JUNE 3RD, 8:32am: Wade “would welcome” an average annual value of $20MM on a contract that covers the next three seasons, an associate of the shooting guard told Jackson, who writes in a new story. That “would welcome” verbiage seems to suggest that Wade isn’t tied to that figure, though that’s just my speculation. In any case, Thomas said his client has made no definitive decision about whether to opt out, though the Heat knows that Wade would prefer, as it stands, to opt out.
JUNE 2ND, 6:20pm: The Heat’s initial contract offer to Wade is believed to have been for under $10MM per season, Ethan Skolnick of Bleacher Report notes (Twitter link). This would obviously be a significant pay cut from Wade’s $15MM salary for 2014/15, and well below the amount of his $16,125,000 player option for next season.
MAY 29TH, 8:29am: Wade is likely looking for $45MM on the three-year deal he seeks, according to Michael Wallace of ESPN.com. Wade’s public displays of his friendship with LeBron James following the four-time MVP’s departure from Miami haven’t sat well with Riley, but the contract squabble is more about Wade’s desire to use his remaining leverage as a star, Wallace writes.
10:24pm: If Wade were to leave Miami, Los Angeles has been most frequently mentioned as a likely option for him, Ethan J. Skolnick of Bleacher Report tweets. As for which L.A. team Wade could look to join, Skolnick speculated that it could be whichever one had enough salary cap space to accommodate the guard. Skolnick did add the caveat that he didn’t believe Wade would ultimately end up leaving the Heat.
8:18pm: A person close to Wade indicated that the player’s representatives believe that the Heat think Wade is bluffing, and that he wouldn’t leave Miami, Jackson writes. Another associate of Wade’s pointed out that Dragic’s future is another chip that Wade holds in negotiations, because the chances of Dragic departing as a free agent this summer would increase if Wade signs elsewhere, Jackson adds.
7:30pm: Thomas spoke with Ira Winderman of the Sun Sentinel regarding Wade’s bargaining position. “Several guys opted out of their contract last year,” Thomas said. “Obviously Dwyane wasn’t in a position that Chris [Bosh] was in, in terms of having another team offer a maximum deal. But the reality of this is he’s played his entire career for Miami. He’s done wonderful things in terms of the five titles that they played for, winning three of them. He’s had a tremendous career, and we’re just trying to see whether or not there’s room to continue that.”
4:51pm: Agent Henry Thomas said, “I am going to continue to have conversations with the Heat and try to make this work,” but wouldn’t say if Wade was leaving Miami or if his client would definitely opt out of his deal this offseason, Jackson relays (Twitter links).
MAY 28TH, 4:34pm: The Heat and guard Dwyane Wade have been discussing his contract situation and there appears to be a significant difference in what the two sides believe Wade’s next deal should be worth, multiple sources have told Barry Jackson of The Miami Herald. Though Wade still prefers to remain with the franchise, where he has spent his entire 12-year career, he is now open to leaving if Miami does not raise its offer, Jackson adds.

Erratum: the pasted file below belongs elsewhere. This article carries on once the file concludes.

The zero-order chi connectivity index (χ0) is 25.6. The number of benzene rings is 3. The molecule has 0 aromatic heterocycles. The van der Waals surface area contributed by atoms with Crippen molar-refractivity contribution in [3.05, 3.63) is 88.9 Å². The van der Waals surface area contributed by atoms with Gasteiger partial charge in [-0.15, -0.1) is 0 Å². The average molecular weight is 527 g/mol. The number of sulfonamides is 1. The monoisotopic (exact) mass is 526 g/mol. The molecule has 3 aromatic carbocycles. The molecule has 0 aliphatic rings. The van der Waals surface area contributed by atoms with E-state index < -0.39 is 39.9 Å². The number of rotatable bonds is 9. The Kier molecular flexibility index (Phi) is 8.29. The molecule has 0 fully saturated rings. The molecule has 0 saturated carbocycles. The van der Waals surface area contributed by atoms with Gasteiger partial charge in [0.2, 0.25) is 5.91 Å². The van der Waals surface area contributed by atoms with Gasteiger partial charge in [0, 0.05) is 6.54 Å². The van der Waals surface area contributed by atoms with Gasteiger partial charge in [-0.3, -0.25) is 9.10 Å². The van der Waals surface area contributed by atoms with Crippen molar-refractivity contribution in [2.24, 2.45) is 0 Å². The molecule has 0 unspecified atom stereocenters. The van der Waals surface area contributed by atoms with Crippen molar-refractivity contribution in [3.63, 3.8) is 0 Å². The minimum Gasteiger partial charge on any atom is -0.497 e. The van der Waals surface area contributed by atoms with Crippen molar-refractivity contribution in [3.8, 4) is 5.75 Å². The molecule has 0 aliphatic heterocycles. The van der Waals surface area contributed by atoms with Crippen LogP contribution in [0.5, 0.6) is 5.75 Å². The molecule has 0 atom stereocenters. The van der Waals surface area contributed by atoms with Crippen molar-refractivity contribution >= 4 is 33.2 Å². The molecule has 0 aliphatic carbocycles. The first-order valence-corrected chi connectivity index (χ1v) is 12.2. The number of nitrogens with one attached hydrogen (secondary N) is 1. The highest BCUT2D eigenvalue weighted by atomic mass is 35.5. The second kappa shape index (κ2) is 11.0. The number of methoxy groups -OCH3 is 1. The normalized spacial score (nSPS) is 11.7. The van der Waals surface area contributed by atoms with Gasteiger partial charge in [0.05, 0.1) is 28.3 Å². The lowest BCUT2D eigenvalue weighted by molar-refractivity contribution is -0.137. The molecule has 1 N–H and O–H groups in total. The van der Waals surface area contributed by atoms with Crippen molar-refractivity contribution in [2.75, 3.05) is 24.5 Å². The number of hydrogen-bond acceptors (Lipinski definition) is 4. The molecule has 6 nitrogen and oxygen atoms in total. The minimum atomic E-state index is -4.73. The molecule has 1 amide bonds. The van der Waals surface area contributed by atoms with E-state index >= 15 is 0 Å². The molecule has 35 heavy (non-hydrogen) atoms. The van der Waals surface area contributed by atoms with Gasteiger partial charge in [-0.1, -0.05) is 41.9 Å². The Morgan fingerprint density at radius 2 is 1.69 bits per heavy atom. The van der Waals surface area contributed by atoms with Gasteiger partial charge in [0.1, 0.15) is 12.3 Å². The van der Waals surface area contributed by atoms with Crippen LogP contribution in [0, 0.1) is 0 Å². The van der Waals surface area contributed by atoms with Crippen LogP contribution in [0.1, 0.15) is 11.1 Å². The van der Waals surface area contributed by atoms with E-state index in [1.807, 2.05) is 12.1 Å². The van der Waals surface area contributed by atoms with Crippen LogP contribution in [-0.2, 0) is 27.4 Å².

Wade had opted out of the final two years of his contract last summer which were worth approximately $41.6MM. Instead, the veteran agreed to a more team-friendly two-year, $31MM deal, which included a player option for next season worth $16.1MM. The guard did so in order to allow the team’s front office to have greater financial flexibility to improve the roster, Jackson notes. At the time, Wade indicated that he was curious to see how much he could command in the summer of 2016, when the salary cap is expected to increase dramatically, courtesy of the league’s new television deal kicking in, the Herald scribe writes.
According to Jackson’s sources, Wade’s representatives are urging him to opt out this summer and to try to secure a lucrative three-year contract that would extend past his 36th birthday, Jackson relays. But the Heat are said not to prefer this option, and want Wade to opt in for next season. The franchise would then re-sign him to a two-year deal, but not for a significant amount, Jackson adds.
Whether Wade opts out of his deal or not, there is still said to be a “sizable gap” between what Wade wants to be paid over the next three seasons and what the Heat are willing to commit to him, Jackson notes. When asked about the differences between the two sides, Wade’s agent Henry Thomas declined to comment, as did the team, the Herald scribe relays. Jackson also notes that if Wade departs it could negatively impact the team’s chances at re-signing Goran Dragic.
Wade has been the face of the Heat franchise for years, which could affect his negotiating stance with the team. But Miami is almost assuredly concerned with committing a large portion of its salary cap amount to a player with Wade’s injury history. The 33-year-old has averaged just 58 games per season the last four years, and his knees certainly aren’t getting any younger.
In 62 appearances this past season, Wade averaged 21.5 points, 3.5 rebounds, and 4.8 assists in 31.8 minutes per contest. His career numbers are 24.1 PPG, 4.9 RPG, and 5.9 APG. Wade’s career slash line is .490/.289/.765.